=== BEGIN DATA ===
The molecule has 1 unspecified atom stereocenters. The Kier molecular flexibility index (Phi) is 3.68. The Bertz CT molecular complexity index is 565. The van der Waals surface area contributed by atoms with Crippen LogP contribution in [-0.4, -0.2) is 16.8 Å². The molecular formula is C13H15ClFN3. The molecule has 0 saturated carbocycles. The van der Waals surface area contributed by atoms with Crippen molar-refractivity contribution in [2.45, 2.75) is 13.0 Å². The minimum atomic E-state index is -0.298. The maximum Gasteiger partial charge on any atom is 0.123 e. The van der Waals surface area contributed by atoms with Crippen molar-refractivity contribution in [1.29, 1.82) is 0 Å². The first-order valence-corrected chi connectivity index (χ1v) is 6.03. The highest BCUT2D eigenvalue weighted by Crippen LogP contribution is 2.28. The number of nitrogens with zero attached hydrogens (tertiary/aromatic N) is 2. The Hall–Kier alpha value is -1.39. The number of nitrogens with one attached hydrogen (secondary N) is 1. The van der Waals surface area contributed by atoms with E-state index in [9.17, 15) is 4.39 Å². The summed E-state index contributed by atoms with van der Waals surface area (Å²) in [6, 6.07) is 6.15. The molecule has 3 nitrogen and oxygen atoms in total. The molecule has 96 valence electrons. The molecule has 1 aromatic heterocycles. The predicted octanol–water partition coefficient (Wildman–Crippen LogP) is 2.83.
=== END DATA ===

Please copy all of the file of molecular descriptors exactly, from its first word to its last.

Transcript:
The molecule has 1 unspecified atom stereocenters. The Kier molecular flexibility index (Phi) is 3.68. The Bertz CT molecular complexity index is 565. The van der Waals surface area contributed by atoms with Crippen LogP contribution in [-0.4, -0.2) is 16.8 Å². The molecular formula is C13H15ClFN3. The molecule has 0 saturated carbocycles. The van der Waals surface area contributed by atoms with Crippen molar-refractivity contribution in [2.45, 2.75) is 13.0 Å². The minimum atomic E-state index is -0.298. The maximum Gasteiger partial charge on any atom is 0.123 e. The van der Waals surface area contributed by atoms with Crippen molar-refractivity contribution in [1.29, 1.82) is 0 Å². The first-order valence-corrected chi connectivity index (χ1v) is 6.03. The highest BCUT2D eigenvalue weighted by Crippen LogP contribution is 2.28. The number of nitrogens with zero attached hydrogens (tertiary/aromatic N) is 2. The Hall–Kier alpha value is -1.39. The number of nitrogens with one attached hydrogen (secondary N) is 1. The van der Waals surface area contributed by atoms with E-state index in [9.17, 15) is 4.39 Å². The summed E-state index contributed by atoms with van der Waals surface area (Å²) in [6, 6.07) is 6.15. The molecule has 3 nitrogen and oxygen atoms in total. The molecule has 96 valence electrons. The molecule has 1 aromatic heterocycles. The predicted octanol–water partition coefficient (Wildman–Crippen LogP) is 2.83.